Cleanrooms are controlled environments where the concentration of airborne particles is kept under strict requirements based on types of products manufactured. Contaminants must be controlled continuously, since they are generated by people in the facility, the processes of production and manufacturing, and the equipment itself. The way cleanrooms stay “clean” is through usage of cleanroom-certified garments and textiles, regular monitoring of particles present, air flow rates and direction, pressurization, temperature, humidity and specialized filtration. HEPA (high efficiency particulate air) and ULPA (ultra low penetration air) filters are commonly used in the cleanroom to help maintain low particulate rates in the air, along with air flow models such as laminar (air flowing in one direction) and turbulent (air flowing in multiple directions) that aid in directing particulates toward filters and out of the cleanroom on a constant basis. 4 All the time, money, and effort that goes into ensuring and monitoring a cleanroom’s adherence to mandated requirements necessitates a cleanroom-validated shoe cover. Add to our high quality shoe booties the ease of use of our cleanroom-validated shoe cover dispensers, and there is no better answer for your cleanroom shoe cover needs than Shoe Inn.

Who are Philip R. Austin and Philip J. Austin, the people who validated Shoe Inn products?

Philip R. Austin, P.E., Ph.D., or “Doc” Austin, is a registered mechanical engineer. He is the former Project Officer for all USAF cleanrooms and was responsible for USAF Technical Order 00-25-203, which became Federal Standard 209 (FS 209E). His expertise in cleanrooms is absolute and far-reaching, as he has written over 100 cleanroom technical papers and reports and works as a consulting editor to publications in the cleanroom field. Dr. Austin has worked throughout his career to design and specify equipment for cleanroom use, has evaluated and prepared garments and textiles for cleanrooms, and is an authority on what kinds of products should and should not enter a clean area. He currently lectures and consults internationally for companies building cleanrooms or needing extra help with the details and design of clean areas. “Doc” Austin and his son, Philip J. Austin, Ph.D., together have validated our shoe covers and dispensers. Philip J. Austin, Ph.D. is Director of Research and Development of Acorn Industries, Inc. and works as the General Manager of the company’s Ultraclean Products Approval Laboratory. 5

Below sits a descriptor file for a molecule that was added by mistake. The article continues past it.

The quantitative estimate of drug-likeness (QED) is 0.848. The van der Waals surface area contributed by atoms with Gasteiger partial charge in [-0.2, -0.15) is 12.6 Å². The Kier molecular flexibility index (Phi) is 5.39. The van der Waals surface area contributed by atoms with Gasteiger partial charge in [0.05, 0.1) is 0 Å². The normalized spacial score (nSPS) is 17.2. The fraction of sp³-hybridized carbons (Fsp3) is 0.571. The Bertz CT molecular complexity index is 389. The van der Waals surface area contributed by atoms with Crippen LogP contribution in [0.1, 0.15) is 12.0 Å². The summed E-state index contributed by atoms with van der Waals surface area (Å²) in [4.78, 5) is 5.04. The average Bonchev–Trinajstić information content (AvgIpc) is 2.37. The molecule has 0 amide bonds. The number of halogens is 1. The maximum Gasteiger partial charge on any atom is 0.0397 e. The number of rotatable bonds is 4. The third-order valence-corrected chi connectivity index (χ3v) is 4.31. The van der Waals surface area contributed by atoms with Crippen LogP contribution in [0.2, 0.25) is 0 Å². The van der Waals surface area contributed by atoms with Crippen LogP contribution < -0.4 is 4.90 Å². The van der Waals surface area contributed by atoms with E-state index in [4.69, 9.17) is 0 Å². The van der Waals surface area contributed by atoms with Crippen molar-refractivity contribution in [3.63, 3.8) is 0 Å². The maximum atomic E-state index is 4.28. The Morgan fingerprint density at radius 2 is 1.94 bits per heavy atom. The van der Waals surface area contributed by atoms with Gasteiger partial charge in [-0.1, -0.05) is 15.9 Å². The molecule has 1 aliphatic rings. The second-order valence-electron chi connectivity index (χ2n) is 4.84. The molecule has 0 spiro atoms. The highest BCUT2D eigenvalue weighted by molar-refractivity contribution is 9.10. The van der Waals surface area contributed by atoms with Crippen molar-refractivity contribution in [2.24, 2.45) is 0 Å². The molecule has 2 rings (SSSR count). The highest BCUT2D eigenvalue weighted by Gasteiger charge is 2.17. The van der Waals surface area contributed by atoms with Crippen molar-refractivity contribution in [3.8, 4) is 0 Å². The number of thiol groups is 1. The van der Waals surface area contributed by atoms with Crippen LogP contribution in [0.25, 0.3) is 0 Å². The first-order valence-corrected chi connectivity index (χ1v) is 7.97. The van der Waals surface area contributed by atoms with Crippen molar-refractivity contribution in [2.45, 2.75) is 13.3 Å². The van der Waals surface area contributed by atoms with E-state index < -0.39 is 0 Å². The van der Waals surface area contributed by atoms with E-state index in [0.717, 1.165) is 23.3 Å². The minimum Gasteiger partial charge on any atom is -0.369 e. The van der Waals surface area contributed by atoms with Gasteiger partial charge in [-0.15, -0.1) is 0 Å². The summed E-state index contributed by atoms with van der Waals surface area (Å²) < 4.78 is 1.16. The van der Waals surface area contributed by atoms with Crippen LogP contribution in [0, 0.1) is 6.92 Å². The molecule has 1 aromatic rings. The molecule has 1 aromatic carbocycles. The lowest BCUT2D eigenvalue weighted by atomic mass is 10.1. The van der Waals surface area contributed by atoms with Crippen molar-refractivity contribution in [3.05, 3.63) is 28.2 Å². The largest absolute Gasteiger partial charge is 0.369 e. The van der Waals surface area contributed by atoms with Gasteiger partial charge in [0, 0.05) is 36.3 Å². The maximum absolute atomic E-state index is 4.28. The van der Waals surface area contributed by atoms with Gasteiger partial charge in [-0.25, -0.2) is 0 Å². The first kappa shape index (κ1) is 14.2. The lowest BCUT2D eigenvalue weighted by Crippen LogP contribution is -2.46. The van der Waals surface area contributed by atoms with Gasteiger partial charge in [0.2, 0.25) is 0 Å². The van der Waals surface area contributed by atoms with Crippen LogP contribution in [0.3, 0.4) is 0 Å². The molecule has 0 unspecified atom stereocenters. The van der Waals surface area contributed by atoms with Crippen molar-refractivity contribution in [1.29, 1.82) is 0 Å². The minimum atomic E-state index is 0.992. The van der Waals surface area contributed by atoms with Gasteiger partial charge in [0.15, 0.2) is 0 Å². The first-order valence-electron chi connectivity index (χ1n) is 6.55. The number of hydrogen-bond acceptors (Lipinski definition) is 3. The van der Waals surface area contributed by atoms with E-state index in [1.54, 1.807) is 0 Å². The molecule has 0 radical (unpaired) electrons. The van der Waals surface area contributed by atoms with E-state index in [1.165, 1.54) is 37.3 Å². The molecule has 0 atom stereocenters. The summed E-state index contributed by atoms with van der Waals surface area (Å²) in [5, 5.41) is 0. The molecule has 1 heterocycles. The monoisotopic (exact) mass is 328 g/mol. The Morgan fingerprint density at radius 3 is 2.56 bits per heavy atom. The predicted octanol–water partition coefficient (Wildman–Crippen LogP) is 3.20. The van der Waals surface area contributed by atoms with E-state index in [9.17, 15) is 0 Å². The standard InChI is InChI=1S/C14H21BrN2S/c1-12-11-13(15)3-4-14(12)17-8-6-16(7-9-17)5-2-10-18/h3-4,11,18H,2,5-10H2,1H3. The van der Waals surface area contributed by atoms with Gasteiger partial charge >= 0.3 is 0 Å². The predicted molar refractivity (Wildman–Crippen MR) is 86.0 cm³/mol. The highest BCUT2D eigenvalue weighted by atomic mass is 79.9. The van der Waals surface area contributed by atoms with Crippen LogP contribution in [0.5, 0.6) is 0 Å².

1. The differences are that ISO establishes 0.1 μmas the “standard” diameter; ISO creates three new cleanliness classes (two “cleaner” classes: Class 1 and Class 2, classes not established under FS 209E, and one “dirtier” class: Class 9, that allows for more particulates than FS 209E Class 100,000); and ISO allows for discarding of “outliers,” something FS 209E does not. See Sterile Environment Technologies “Federal Standards” at http://www.set3.com/standards.html

2. Chart courtesy of SET3 (Sterile Environment Technologies, Inc.), Federal Standards, 2009. See www.set3.com/standards.html. For more information about FS 209E or ISO 14644-1, see Cleanroom Wiki—The Global Society for Contamination Control Resource Library at http://cleanroomcloseout.com/index_standards.asp; the Sterile Environment Technologies, Inc. website at http://www.set3.com/; the International Journal of Contamination Control at http://www.cleanroom-technology.co.uk; and Cleanroom Air Flow Principles athttp://www.thomasnet.com/articles/automation-electronics/Cleanroom-Air-Flow-Principles

3. μm means micron or micrometer. It is the equivalent of one-millionth of a meter (1/1000 of a millimeter, or 0.001 mm).

4. Roger McFadden, Senior Scientist, Staples, Inc. Coastwide Laboratories, a division of Staples, Inc. “A Basic Introduction to Clean Rooms,” Cleaning the Cleanroom: Contamination Control. http://www.coastwidelabs.com/Technical%20Articles/Cleaning%20the%20Cleanroom.htm.

5. For more on Philip R. Austin, P.E., Ph.D. and Philip J. Austin, Ph.D., please visit the Acorn Industries website at http://www.acornind.com/CCS/CCSCredentials.htm, or visit “Doc” Austin’s Expert page available to peruse at Intota.com.